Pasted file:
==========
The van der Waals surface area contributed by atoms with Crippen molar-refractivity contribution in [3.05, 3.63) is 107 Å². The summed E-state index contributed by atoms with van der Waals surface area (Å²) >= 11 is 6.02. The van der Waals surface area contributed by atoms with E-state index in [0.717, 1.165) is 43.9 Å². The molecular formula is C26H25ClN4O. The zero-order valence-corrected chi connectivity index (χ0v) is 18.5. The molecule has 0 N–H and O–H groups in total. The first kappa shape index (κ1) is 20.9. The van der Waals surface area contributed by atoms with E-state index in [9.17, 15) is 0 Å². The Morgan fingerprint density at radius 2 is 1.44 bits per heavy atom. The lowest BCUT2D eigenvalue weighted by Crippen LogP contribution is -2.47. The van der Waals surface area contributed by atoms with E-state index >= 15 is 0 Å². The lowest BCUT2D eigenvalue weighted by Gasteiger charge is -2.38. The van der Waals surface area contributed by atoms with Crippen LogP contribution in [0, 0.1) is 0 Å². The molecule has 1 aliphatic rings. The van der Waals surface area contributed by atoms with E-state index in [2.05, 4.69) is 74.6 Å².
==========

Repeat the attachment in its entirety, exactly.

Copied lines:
The van der Waals surface area contributed by atoms with Crippen molar-refractivity contribution in [3.05, 3.63) is 107 Å². The summed E-state index contributed by atoms with van der Waals surface area (Å²) >= 11 is 6.02. The van der Waals surface area contributed by atoms with E-state index in [0.717, 1.165) is 43.9 Å². The molecular formula is C26H25ClN4O. The zero-order valence-corrected chi connectivity index (χ0v) is 18.5. The molecule has 0 N–H and O–H groups in total. The first kappa shape index (κ1) is 20.9. The van der Waals surface area contributed by atoms with E-state index in [9.17, 15) is 0 Å². The Morgan fingerprint density at radius 2 is 1.44 bits per heavy atom. The lowest BCUT2D eigenvalue weighted by Crippen LogP contribution is -2.47. The van der Waals surface area contributed by atoms with E-state index >= 15 is 0 Å². The lowest BCUT2D eigenvalue weighted by Gasteiger charge is -2.38. The van der Waals surface area contributed by atoms with Crippen LogP contribution in [0, 0.1) is 0 Å². The molecule has 1 aliphatic rings. The van der Waals surface area contributed by atoms with E-state index in [2.05, 4.69) is 74.6 Å².